Creeping Bundyism: The Next Anti-Government Showdown Could Take Place In Utah

Creeping Bundyism: The Next BLM Showdown Could Take Place In Utah

Nevada rancher Cliven Bundy's war against federal officials may have suffered a racist meltdown of epic proportions, but his cause against government-controlled land is alive and well in the neighboring state of Utah.

In what the Denver Post has dubbed the next Bureau of Land Management showdown, a Utah county commissioner is trading in Nevada's horses for ATVs and urging fellow activists to illegally ride through a publicly owned 11-mile canyon on Saturday as a statement against federal "overreach."

"Our action is not aggressive or mean, it is purely defensive and intended to demonstrate that, despite heavy-handed federal action against us and our community, we still look to the BLM to respect the law and to follow their own rules and regulations which protect local interests and appropriately recognize State and County jurisdictional authority," said San Juan County Commissioner Phil Lyman, a conservative Republican.

Recapture Canyon, located near Blanding, Utah, was closed to motorized vehicles in 2007 to protect Native American ruins after officials discovered an illegally constructed trail that ran through 1,000-year-old ancestral Puebloan archaeological site. Violating the closure can cost a person up to a $1,000 fine and 12 months in jail.

But on Wednesday, Bundy's militia lent its voice to the cause by urging followers to join the foray into the Utah canyon.

"All who can go out and support this please do!! We need to stick together and continue to make a stand!" read a post on the official Bundy Ranch Facebook page.

Federal officials, including the FBI, the Utah attorney general's office, the Utah Department of Public Safety and San Juan County Sheriff Rick Eldredge, are planning to allow Lyman and his supporters into the canyon. But Utah's director of the BLM issued a statement this week warning Lyman he could be subject to criminal action.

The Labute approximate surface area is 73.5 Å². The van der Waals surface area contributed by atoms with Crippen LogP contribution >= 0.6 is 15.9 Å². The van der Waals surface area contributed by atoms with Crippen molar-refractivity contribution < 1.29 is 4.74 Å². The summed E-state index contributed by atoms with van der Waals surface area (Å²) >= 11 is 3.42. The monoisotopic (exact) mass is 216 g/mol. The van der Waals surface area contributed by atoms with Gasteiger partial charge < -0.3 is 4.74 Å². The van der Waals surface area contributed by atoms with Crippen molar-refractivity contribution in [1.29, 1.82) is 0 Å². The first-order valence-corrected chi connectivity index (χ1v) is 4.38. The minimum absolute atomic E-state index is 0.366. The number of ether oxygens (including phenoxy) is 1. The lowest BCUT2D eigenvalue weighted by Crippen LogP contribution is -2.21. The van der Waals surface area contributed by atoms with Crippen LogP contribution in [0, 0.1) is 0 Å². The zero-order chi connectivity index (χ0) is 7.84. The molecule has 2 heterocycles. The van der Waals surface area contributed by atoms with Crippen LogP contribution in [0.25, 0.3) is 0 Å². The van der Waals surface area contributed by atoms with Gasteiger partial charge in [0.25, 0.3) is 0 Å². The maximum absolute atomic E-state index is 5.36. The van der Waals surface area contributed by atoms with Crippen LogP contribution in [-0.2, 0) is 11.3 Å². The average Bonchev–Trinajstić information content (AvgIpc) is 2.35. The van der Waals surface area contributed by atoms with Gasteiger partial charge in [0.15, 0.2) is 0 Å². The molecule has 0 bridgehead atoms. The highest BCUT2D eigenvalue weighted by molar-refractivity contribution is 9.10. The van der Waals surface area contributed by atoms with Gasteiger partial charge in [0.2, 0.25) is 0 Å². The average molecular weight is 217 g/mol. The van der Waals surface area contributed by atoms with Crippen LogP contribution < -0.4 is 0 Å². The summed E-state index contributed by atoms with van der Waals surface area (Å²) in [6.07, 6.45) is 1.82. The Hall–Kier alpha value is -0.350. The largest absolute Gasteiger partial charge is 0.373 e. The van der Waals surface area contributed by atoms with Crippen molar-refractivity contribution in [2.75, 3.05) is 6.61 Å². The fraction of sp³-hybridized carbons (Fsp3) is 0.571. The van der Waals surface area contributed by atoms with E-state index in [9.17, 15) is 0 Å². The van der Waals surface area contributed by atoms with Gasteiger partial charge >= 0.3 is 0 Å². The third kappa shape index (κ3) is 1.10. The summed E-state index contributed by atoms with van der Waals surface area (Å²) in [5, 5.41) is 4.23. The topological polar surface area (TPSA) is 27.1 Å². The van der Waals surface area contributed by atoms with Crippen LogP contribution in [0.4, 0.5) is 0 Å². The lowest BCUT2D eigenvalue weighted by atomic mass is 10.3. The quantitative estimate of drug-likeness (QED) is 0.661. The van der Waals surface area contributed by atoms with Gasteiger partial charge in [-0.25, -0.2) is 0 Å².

"I strongly urge you to cancel the proposed ride in the closed portion of the canyon," BLM’s canyon country district manager, Lance Porter, said. "To the extent that you or anyone else uses a motorized vehicle within the closed area, BLM will seek all appropriate civil and criminal penalties."

Lyman, who maintains that he has "huge respect" for BLM employees, said his protest was planned before Bundy Ranch.

"It’s not on the level of a Bundy event," Lyman said. "If we have more than 1,000 [riders], I’ll be surprised. If we have less than 100, I’ll be surprised. Who knows?"

The protest, which is scheduled to start 9 a.m. Saturday, has already ruffled feathers in the local community.

A group of war veterans were forced to cancel "a traditional Navajo Warrior welcoming home ceremony" scheduled to take place in the wilderness near the area out of concern that the ATV ride could get out of hand.

And local tribal groups also view the event as yet another example of disrespect aimed at Native American cultural heritage.

"We believe the [Bureau of Land Management] should be providing more law enforcement to protect and preserve the cultural and natural resources for which it is the Nation’s caretaker, and not providing more motorized access to areas containing cultural and natural resources that it has demonstrated that it is unable to protect," said Leigh J. Kuwanwisiwma, a preservation director with the Hopi Cultural Preservation Office.

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Larry Taylor

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